The Peales

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As the museum grew, it moved to Philosophical Hall and finally into the second storey of Independence Hall, which cost Peale $400 a year rent but lent a quasi-official air to the enterprise, pleasing the artist who vainly dreamed of the day when it would become a great government institution, destined to last forever. It was a lively, bustling place, with a daughter playing a big organ, his sons lecturing, and occasional exhibits of such strange things as “moving pictures,” an elaborate animated mecnanical device or reale s. Anticipating Hollywood by some hundred years, Peale had contrived a group of moving stage sets, complete with music and sound effects. Night fell over Market Street; Satan’s Palace, as described by Milton, gave off a fiery pageantry; the Bonhomme Richard approached the Serapis and took her captive. For this last production, wooden waves moved mechanically in the foreground while transparent moving curtains passed “clouds” over the scene. Holes appeared in the sails and, as night fell, the American ship sank and the victors sailed off in their prize. Mrs. Peale took tickets.

There was an air of fun and excitement which one never finds in the respectable hush of modern museums. Once a dinner was given inside the huge skeleton of the mastodon and toasts drunk to peace, progress, etc., Peale, a teetotaler, abstaining.

Entering the museum, one saw the proprietor in the far distance, peering at an exhibit, only to have him suddenly pass by from another direction. The Peale in the distance was a waxwork. On the wall appeared a “catalogue for the use of the room,” but, reaching for it, one barked one’s knuckles on the wall, for it was a trompe l’oeil painted by Raphaelle Peale.

In one corner a Negro slave named Moses Williams busily turned out silhouettes for sixpence each, using a machine, “the physiognotrace,” constructed by Mr. Peale. His industry could be traced to a threat of which he lived in dread. Peale hated slavery and freed those few he had inherited as soon as they could support themselves. But Moses had been a difficult case and so Peale had warned him, if he didn’t make good at this, he would be set free anyway, ready or not. No one ever seemed eager to leave the old man’s household and so, in his struggle to avoid freedom, Moses grew wealthy, bought a house in Philadelphia and married Peak’s white cook.

Unaccustomed as they were to solvency, the Peaks basked for years in comparative wealth as the museum prospered. Peale, stunned at first by Rachel’s death in 1790, went courting again the next year, married a New Yorker named Betsy de Peyster and added to his family. He supported the improvident Raphaelle, and sent Rembrandt and Rubens abroad. He spent huge sums in buying and exhuming not one mastodon, but two. Widowed again in 1804, he presently married his third wife, the Quaker Hannah Moore. Peale loved, in fact required, the companionship of women. This time, however, he acquired not only a soft and gentle wife but her domineering sister. For this houseful about 1809 he bought a country place he called Farm Persevere, and later Belfield.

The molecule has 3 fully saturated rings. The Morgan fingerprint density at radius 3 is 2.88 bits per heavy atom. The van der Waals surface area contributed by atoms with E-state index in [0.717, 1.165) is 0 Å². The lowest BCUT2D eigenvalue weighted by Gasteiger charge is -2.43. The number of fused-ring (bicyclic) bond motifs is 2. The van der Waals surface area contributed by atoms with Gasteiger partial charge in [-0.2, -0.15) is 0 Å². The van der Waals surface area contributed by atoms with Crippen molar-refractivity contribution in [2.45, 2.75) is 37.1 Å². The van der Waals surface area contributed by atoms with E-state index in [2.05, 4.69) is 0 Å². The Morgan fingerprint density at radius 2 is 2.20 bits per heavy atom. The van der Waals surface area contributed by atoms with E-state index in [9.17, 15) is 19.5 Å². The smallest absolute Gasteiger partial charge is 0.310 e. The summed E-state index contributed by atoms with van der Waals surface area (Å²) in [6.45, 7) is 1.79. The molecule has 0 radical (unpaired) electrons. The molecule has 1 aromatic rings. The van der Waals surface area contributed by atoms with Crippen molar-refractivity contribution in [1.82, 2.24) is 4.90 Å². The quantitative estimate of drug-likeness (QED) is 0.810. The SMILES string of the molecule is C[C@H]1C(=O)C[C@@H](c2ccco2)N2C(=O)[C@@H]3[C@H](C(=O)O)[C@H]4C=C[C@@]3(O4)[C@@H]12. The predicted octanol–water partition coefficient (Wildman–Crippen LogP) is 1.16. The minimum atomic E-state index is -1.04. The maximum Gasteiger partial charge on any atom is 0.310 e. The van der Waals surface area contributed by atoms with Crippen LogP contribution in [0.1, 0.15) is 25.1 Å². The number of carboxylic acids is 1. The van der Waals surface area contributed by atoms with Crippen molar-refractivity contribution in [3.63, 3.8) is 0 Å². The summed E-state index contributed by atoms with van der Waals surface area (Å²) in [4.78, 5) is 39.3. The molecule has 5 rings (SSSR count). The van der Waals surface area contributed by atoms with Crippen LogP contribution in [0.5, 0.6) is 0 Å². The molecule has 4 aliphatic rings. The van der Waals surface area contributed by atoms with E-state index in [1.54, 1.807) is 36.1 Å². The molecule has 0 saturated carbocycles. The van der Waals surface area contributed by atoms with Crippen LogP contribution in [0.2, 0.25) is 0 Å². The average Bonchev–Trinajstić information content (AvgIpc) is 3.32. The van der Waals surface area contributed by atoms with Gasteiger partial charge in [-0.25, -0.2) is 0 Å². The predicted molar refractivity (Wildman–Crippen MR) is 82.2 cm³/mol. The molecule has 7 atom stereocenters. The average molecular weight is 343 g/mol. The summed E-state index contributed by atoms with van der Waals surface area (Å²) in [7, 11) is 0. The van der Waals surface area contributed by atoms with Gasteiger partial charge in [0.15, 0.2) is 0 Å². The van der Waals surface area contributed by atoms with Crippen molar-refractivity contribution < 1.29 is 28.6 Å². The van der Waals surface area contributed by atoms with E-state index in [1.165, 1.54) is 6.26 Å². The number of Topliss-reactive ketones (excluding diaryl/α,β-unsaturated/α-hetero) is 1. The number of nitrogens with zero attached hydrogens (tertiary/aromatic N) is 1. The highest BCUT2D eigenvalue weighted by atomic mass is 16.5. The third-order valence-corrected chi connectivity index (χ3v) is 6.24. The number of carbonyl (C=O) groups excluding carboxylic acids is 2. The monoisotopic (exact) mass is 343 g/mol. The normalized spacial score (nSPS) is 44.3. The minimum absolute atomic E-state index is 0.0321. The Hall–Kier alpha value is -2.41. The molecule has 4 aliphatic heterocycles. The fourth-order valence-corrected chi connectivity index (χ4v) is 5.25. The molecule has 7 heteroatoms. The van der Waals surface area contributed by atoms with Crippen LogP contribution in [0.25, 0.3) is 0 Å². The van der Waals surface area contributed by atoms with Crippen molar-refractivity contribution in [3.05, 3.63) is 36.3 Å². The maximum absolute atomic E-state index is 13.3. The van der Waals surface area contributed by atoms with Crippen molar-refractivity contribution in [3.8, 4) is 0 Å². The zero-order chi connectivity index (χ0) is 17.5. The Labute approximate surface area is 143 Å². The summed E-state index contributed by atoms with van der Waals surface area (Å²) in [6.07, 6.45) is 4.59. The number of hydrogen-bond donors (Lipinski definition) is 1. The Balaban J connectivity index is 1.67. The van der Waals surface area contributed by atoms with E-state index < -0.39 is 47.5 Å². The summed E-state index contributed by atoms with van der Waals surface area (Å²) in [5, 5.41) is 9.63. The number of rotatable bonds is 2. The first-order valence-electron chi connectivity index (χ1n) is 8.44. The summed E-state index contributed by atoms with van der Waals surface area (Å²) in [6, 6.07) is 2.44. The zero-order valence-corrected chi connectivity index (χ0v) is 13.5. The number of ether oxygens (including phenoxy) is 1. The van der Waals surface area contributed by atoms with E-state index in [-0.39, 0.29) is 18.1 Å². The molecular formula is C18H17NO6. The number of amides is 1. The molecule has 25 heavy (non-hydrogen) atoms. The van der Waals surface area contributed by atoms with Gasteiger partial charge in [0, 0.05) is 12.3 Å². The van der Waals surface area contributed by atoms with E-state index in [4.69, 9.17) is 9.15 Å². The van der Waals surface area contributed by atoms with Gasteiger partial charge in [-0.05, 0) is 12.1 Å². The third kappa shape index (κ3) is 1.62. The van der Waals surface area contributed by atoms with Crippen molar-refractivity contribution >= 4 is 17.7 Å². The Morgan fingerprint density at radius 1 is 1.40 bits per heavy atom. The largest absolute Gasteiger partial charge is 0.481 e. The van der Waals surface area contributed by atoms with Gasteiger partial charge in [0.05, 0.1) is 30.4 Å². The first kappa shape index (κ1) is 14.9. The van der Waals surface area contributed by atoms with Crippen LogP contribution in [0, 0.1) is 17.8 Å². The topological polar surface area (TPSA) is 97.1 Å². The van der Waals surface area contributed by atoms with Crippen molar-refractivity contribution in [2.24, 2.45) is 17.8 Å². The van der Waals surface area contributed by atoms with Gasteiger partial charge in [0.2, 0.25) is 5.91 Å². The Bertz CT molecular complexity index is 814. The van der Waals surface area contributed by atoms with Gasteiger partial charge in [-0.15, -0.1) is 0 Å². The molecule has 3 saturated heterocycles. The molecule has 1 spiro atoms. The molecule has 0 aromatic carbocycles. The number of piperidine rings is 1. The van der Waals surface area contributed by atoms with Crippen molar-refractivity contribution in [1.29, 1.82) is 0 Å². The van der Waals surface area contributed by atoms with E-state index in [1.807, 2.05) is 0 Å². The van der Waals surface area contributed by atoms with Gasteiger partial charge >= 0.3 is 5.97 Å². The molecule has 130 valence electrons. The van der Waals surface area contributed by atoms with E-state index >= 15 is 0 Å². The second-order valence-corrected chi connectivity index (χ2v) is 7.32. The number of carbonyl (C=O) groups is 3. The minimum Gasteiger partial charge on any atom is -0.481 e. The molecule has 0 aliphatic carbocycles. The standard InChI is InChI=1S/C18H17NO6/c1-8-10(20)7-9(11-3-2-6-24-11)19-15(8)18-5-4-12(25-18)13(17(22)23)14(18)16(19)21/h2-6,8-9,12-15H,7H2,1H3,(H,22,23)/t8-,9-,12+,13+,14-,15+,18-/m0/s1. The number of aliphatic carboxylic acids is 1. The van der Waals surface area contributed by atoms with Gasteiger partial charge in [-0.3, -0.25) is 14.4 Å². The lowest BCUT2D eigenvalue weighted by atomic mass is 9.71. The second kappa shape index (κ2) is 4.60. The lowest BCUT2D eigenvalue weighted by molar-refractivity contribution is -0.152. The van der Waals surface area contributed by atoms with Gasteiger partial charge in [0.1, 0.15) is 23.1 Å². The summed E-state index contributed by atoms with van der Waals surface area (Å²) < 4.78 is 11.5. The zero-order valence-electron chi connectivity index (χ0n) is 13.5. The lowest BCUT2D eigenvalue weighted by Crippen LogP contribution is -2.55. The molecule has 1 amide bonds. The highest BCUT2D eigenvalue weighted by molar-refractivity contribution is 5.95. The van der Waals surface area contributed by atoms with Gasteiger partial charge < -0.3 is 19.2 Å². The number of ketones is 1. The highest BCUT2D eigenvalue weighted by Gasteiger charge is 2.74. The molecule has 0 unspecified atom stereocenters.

Like his idols, Cincinnatus and Washington, Peale wanted to retire to the land and cultivate the virtues as well as the products of the simple life. But, like his friend Jefferson, with whom he kept up a warm and steady correspondence about crops and families, he was determined to make agriculture scientific. Machinery sprouted all over the farm. There was a corn planter, and a device, in primitive gimbals, for keeping milk cans upright in the wagon. And there was a mill on his stream, run by his younger sons with, alas, indifferent results.

Eventually, in his seventies and eighties, an old man only by chronology, Peale returned to Philadelphia, his museum and his first love, painting. He sat down and completed all the paintings he had left unfinished, his brush lingering a little as he lovingly retraced the outlines of young Rachel’s face. Now and then he would find his older work fading, the result of his experiments in grinding his own colors, and he would renew the flesh tones. Impressed by the fine new technique his son Rembrandt had acquired in Napoleonic France, he took lessons from him, and painted some of his best work.

He traveled to Washington with his pretty and skillful nieces, painting celebrities and dining at the White House. Always he seemed to catch his subjects in a moment of lively awareness. And although he still lacked confidence in his ability to paint “history,” he was recording it at every stroke. Widely dispersed among his descendants and in other private hands, his canvases have been gathered for exhibition several times in recent years, and his role as an historian has gained a long-overdue recognition.

Jack-of-all-trades and master of several, Charles Willson Peale was in many respects a boy who never grew up, as several of his contemporaries noted: a pacifist who never lost his love of bright uniforms, an idealist with the manner of a promoter, a moralist who loved a good time. Curious, noisy and upright, he came as close as any man could to embodying the American spirit in all the joy and optimism of its youth.